That Would Be Code For “Dumb As a Tree”?

Our newspapers too often write in code. But sometimes the code is easy to crack. Take today. In the course of a write up of the stupid and inflammatory things said by Cong. Hostettler on the floor of the House (albeit not very different things from what you hear on hate radio or read in some blogs) the Washington Post's Mike Allen describes the scene in which the gentleman-by-courtesy had to eat his words:

GOP Congressman Calls Democrats Anti-Christian: Eventually, Hostettler rose and read a sentence that had been written out for him in large block letters by a young Republican floor aide: “Mr. Chairman, I ask unanimous consent to withdraw the last sentence I spoke.”

Large. Block. Letters. (Written by a child!)

Incidentally, the name Hostettler may be familiar:

Hostettler was in the news last year when he took a registered Glock 9mm semiautomatic handgun to Louisville International Airport as he was preparing to board a flight to Washington. The congressman, who said he had forgotten he had placed the gun in the briefcase, pleaded guilty to a misdemeanor and received a suspended sentence.

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One Response to That Would Be Code For “Dumb As a Tree”?

  1. Paul Gowder says:

    Hmm… the really interesting thing in that story is the gun angle. Would a representative be privileged to pack a gun on the airplane on the way to Congress under Art. I Sec. 6? After all, he was “going to” a “Session of [his] respective House[]”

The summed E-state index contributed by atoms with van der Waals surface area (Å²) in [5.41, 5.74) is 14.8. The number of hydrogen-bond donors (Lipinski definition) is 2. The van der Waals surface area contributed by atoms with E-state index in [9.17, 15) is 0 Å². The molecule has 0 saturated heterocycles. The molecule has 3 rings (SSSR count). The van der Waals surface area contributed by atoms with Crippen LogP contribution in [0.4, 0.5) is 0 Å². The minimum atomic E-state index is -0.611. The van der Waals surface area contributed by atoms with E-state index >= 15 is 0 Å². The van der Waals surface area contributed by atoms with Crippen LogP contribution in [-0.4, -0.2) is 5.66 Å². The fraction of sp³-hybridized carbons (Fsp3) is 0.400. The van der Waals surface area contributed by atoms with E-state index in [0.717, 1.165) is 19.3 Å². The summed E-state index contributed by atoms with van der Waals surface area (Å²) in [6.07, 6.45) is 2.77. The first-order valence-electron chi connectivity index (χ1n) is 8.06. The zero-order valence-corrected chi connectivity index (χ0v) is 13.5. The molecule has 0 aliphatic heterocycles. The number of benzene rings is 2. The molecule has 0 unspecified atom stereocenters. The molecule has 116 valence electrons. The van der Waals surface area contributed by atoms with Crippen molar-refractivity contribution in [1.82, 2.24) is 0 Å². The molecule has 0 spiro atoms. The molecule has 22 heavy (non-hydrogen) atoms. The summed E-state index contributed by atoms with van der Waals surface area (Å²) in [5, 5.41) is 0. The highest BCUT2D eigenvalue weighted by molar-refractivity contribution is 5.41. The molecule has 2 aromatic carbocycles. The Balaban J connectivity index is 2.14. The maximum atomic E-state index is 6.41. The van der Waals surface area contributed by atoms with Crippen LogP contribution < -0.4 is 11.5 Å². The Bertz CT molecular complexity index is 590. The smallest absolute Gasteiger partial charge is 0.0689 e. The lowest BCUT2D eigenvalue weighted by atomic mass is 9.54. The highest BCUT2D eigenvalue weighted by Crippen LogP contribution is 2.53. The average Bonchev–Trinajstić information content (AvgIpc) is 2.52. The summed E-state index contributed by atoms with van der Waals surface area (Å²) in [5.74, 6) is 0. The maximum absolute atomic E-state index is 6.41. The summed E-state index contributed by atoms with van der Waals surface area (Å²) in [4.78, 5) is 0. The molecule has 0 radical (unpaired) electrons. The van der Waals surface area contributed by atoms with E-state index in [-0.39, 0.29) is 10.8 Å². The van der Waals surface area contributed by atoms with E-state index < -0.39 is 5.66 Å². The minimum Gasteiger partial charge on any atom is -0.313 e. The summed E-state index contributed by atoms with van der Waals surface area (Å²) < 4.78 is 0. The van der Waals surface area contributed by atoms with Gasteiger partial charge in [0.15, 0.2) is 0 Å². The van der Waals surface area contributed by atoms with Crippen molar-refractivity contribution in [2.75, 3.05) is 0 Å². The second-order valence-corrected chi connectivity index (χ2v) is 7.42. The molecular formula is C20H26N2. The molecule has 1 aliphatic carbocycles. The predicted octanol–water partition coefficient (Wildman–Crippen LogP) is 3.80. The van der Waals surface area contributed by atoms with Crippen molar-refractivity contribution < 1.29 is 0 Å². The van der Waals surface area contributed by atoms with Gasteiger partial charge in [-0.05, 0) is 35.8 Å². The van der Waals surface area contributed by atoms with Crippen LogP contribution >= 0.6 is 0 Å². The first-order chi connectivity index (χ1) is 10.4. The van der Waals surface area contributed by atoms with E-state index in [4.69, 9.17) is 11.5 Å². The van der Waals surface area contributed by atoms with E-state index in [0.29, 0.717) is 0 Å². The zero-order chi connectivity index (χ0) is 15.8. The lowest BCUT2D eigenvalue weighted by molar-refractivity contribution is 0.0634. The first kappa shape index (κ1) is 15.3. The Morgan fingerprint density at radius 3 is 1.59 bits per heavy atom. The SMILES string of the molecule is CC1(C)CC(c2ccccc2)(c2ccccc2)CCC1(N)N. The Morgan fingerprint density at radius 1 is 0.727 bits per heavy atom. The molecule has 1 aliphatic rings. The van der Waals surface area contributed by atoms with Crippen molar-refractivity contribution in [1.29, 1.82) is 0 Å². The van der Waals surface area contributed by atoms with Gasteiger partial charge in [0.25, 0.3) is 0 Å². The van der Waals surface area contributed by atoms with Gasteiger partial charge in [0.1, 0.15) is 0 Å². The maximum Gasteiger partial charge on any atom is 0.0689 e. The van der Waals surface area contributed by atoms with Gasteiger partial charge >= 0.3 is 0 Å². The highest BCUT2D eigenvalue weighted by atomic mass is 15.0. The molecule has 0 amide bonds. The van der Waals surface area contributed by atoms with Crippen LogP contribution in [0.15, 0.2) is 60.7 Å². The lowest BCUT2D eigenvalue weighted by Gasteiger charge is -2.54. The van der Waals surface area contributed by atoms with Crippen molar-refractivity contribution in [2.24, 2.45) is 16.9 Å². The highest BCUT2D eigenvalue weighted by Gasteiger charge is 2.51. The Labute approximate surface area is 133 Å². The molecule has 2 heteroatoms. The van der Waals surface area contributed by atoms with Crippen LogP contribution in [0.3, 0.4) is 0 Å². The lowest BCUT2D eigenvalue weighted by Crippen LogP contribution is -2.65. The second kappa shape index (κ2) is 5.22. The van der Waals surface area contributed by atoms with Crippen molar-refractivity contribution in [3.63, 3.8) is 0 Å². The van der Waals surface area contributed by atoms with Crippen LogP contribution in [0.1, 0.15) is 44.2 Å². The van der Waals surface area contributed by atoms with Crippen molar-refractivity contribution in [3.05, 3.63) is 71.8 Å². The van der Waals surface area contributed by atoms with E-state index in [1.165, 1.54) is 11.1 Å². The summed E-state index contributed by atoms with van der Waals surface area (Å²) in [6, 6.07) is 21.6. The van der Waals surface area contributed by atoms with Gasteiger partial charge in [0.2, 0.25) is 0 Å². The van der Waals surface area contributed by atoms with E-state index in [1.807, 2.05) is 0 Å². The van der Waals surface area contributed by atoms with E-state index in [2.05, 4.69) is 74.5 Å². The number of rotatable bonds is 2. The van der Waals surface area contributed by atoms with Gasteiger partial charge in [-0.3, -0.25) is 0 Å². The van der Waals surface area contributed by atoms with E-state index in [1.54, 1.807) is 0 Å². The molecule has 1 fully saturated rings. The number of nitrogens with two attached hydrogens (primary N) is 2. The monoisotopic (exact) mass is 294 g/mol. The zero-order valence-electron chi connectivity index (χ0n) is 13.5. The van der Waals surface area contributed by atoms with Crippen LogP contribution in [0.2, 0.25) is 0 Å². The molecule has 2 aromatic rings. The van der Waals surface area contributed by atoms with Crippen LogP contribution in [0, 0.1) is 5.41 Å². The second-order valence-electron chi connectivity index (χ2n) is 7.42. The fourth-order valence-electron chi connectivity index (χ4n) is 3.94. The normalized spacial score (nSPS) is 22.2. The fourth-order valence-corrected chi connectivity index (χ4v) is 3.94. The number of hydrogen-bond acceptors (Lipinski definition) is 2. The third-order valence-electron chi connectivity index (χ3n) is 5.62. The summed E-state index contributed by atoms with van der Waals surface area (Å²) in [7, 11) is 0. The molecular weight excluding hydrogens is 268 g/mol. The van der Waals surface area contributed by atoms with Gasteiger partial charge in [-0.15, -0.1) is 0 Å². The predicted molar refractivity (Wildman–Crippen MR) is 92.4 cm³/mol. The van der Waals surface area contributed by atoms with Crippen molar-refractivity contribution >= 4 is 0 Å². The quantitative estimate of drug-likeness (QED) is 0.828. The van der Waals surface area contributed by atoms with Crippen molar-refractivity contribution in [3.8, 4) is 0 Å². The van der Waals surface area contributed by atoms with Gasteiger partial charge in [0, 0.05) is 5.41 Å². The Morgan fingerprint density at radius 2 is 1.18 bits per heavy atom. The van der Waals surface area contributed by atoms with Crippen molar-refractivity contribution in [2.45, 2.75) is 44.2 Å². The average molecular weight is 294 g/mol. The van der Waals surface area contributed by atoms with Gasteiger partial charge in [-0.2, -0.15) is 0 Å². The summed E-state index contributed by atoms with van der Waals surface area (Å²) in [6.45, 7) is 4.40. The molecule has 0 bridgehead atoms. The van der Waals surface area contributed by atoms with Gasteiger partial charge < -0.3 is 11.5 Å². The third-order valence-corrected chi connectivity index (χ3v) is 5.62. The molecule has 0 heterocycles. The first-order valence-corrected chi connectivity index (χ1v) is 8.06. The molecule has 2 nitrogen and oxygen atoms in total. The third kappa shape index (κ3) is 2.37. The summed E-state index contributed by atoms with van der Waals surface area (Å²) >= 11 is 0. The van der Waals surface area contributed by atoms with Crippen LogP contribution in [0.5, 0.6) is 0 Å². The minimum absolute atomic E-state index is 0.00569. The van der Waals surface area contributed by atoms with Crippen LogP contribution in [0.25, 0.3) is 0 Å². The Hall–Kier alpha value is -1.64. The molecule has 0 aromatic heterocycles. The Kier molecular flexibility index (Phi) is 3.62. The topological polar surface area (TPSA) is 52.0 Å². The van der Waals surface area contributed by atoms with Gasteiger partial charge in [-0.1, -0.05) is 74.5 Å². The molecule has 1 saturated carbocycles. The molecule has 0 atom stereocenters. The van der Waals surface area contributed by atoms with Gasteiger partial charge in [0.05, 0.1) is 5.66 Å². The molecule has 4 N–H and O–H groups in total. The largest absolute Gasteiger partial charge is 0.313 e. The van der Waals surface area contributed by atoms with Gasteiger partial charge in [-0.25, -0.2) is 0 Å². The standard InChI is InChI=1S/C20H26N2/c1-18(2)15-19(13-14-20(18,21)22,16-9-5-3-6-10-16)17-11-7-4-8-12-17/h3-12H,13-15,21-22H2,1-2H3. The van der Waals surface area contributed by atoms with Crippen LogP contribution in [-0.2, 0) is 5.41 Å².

I wonder if there’s any caselaw on this. (Well, I’m not curious enough to actually do the research right now… maybe later.) It seems there’s two possible meanings for arrest:

    1. Arrest in the sense of criminal penalty: he can’t be punished for his actions while traveling to Congress; or
    2. Arrest in the sense of detention/impeded movement: he can’t be stopped from his path to Congress.

    Either way, much as I hate to say so on behalf of a real-life gun nut, it sounds like his constitutional privileges were violated, because of the detention or the charge. (per this story he was actually on his way to a session of Congress) I suppose the act and the clause can be reconciled by distinguishing “detention” from arrest, but surely if that clause means anything, it means federal agents can’t “detain” a representative from showing up at Congress… suppose a vote had happened while he was waiting for the next flight?

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